While others like Stripe have also built B2B payment services to pay out suppliers, Bar points out that what it has created is unique in that it is a standalone service: no need to be a part of Stripe’s wider ecosystem of services to use this if you already use another payments provider you are happy with.

Given that focus on cashflow for SMBs, what’s also interesting is the low bar to entry that Melio has built into its platform. Specifically, the service is completely free for businesses to use — that is, no fee is charged — as long as companies are making bank transfers or using debit cards. It takes a 2.9% fee when a business elects to use a credit card for a transaction (and even then Melio says that the fee is tax deductible in the US).

He noted that one of the reasons that Melio has to date targeted the US market is because of how antiquated it still is. “The average bank transfer still takes three to four business days, if you don’t want to take any risk,” he said. “We have developed models to do it same day. We take the risk that the buyer might not have the funds in that account but think about how that impacts cash flows. With Melio you still pay in three days, but money will be delivered the same day. That is how you can keep cash longer, without a payments risk.”

Targeting a market that remains very underserved at a time when so much has gone virtual in payments is why investors are also interested.

“Melio has identified both the opportunity and duty to help small businesses manage their finance remotely and improve cash flow, in normal times as well as during this crisis, as physical payments supply chains are interrupted and overwhelmed,” said Michael Gilroy, a general partner at Coatue, in a statement. “Going digital is the only way small businesses can compete against larger rivals and stay ahead of the curve.”

In terms of more product development, Bar said that the company has received “a lot of incoming interest from partners to enable B2B payments within their products on their product,” similar to what Quickbooks is doing and Salesforce is likely to do. “Payments are contextual and they want to enable a quicker way to get there. The SMB is underserved. And yes, from a unit economics it’s much better to go after Nike. But this is also to really create some financial inclusion. We want to enable services for the small shop that the big guys already have.”

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Snowflake latest enterprise company to feel Wall Street’s wrath after good quarter



Snowflake reported earnings this week, and the results look strong with revenue more than doubling year-over-year.

However, while the company’s fourth quarter revenue rose 117% to $190.5 million, it apparently wasn’t good enough for investors, who have sent the company’s stock tumbling since it reported Wednesday after the bell.

It was similar to the reaction that Salesforce received from Wall Street last week after it announced a positive earnings report. Snowflake’s stock closed down around 4% today, a recovery compared to its midday lows when it was off nearly 12%.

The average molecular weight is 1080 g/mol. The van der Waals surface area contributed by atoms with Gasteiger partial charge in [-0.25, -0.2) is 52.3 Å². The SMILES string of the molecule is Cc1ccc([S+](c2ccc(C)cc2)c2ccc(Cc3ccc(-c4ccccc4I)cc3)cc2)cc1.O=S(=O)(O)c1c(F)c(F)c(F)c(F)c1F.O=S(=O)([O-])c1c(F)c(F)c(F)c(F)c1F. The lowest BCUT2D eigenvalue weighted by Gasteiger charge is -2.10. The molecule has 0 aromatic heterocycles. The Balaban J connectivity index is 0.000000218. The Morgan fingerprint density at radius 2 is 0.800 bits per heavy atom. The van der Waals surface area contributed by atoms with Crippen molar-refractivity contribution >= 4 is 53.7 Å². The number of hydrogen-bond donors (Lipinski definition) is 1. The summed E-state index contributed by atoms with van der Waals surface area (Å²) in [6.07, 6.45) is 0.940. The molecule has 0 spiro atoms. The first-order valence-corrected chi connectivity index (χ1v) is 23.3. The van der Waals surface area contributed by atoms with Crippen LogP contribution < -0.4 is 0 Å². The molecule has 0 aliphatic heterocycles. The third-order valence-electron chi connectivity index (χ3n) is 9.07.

Why the declines? Wall Street’s reaction to earnings can lean more on what a company will do next more than its most recent results. But Snowflake’s guidance for its current quarter appeared strong as well, with a predicted $195 million to $200 million in revenue, numbers in line with analysts’ expectations.

Sounds good, right? Apparently being in line with analyst expectations isn’t good enough for investors for certain companies. You see, it didn’t exceed the stated expectations, so the results must be bad. I am not sure how meeting expectations is as good as a miss, but there you are.

It’s worth noting of course that tech stocks have taken a beating so far in 2021. And as my colleague Alex Wilhelm reported this morning, that trend only got worse this week. Consider that the tech-heavy Nasdaq is down 11.4% from its 52-week high, so perhaps investors are flogging everyone and Snowflake is merely caught up in the punishment.

Snowflake CEO Frank Slootman pointed out in the earnings call this week that Snowflake is well positioned, something proven by the fact that his company has removed the data limitations of on-prem infrastructure. The beauty of the cloud is limitless resources, and that forces the company to help customers manage consumption instead of usage, an evolution that works in Snowflake’s favor.

“The big change in paradigm is that historically in on-premise data centers, people have to manage capacity. And now they don’t manage capacity anymore, but they need to manage consumption. And that’s a new thing for — not for everybody but for most people — and people that are in the public cloud. I have gotten used to the notion of consumption obviously because it applies equally to the infrastructure clouds,” Slootman said in the earnings call.

Snowflake has to manage expectations, something that translated into a dozen customers paying $5 million or more per month to Snowflake. That’s a nice chunk of change by any measure. It’s also clear that while there is a clear tilt toward the cloud, the amount of data that has been moved there is still a small percentage of overall enterprise workloads, meaning there is lots of growth opportunity for Snowflake.